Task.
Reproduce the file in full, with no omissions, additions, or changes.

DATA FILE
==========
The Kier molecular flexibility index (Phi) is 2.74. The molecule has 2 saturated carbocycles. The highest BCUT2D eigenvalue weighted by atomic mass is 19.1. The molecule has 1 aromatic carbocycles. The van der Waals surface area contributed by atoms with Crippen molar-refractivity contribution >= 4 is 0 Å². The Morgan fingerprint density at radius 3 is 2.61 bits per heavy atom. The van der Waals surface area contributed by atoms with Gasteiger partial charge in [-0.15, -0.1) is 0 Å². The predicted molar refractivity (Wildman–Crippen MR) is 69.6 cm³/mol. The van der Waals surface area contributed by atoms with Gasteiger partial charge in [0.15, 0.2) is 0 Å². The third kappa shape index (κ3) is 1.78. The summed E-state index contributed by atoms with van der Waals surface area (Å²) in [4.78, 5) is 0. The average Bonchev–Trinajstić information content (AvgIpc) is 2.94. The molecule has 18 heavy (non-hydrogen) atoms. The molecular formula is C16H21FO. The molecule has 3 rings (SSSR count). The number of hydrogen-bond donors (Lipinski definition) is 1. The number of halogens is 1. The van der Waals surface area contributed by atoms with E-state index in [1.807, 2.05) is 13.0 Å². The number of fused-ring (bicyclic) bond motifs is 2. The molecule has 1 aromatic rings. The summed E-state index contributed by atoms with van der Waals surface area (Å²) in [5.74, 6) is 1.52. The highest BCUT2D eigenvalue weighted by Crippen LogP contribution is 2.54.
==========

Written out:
The Kier molecular flexibility index (Phi) is 2.74. The molecule has 2 saturated carbocycles. The highest BCUT2D eigenvalue weighted by atomic mass is 19.1. The molecule has 1 aromatic carbocycles. The van der Waals surface area contributed by atoms with Crippen molar-refractivity contribution >= 4 is 0 Å². The Morgan fingerprint density at radius 3 is 2.61 bits per heavy atom. The van der Waals surface area contributed by atoms with Gasteiger partial charge in [-0.15, -0.1) is 0 Å². The predicted molar refractivity (Wildman–Crippen MR) is 69.6 cm³/mol. The van der Waals surface area contributed by atoms with Gasteiger partial charge in [0.15, 0.2) is 0 Å². The third kappa shape index (κ3) is 1.78. The summed E-state index contributed by atoms with van der Waals surface area (Å²) in [4.78, 5) is 0. The average Bonchev–Trinajstić information content (AvgIpc) is 2.94. The molecule has 18 heavy (non-hydrogen) atoms. The molecular formula is C16H21FO. The molecule has 3 rings (SSSR count). The number of hydrogen-bond donors (Lipinski definition) is 1. The number of halogens is 1. The van der Waals surface area contributed by atoms with E-state index in [1.807, 2.05) is 13.0 Å². The number of fused-ring (bicyclic) bond motifs is 2. The molecule has 1 aromatic rings. The summed E-state index contributed by atoms with van der Waals surface area (Å²) in [5.74, 6) is 1.52. The highest BCUT2D eigenvalue weighted by Crippen LogP contribution is 2.54.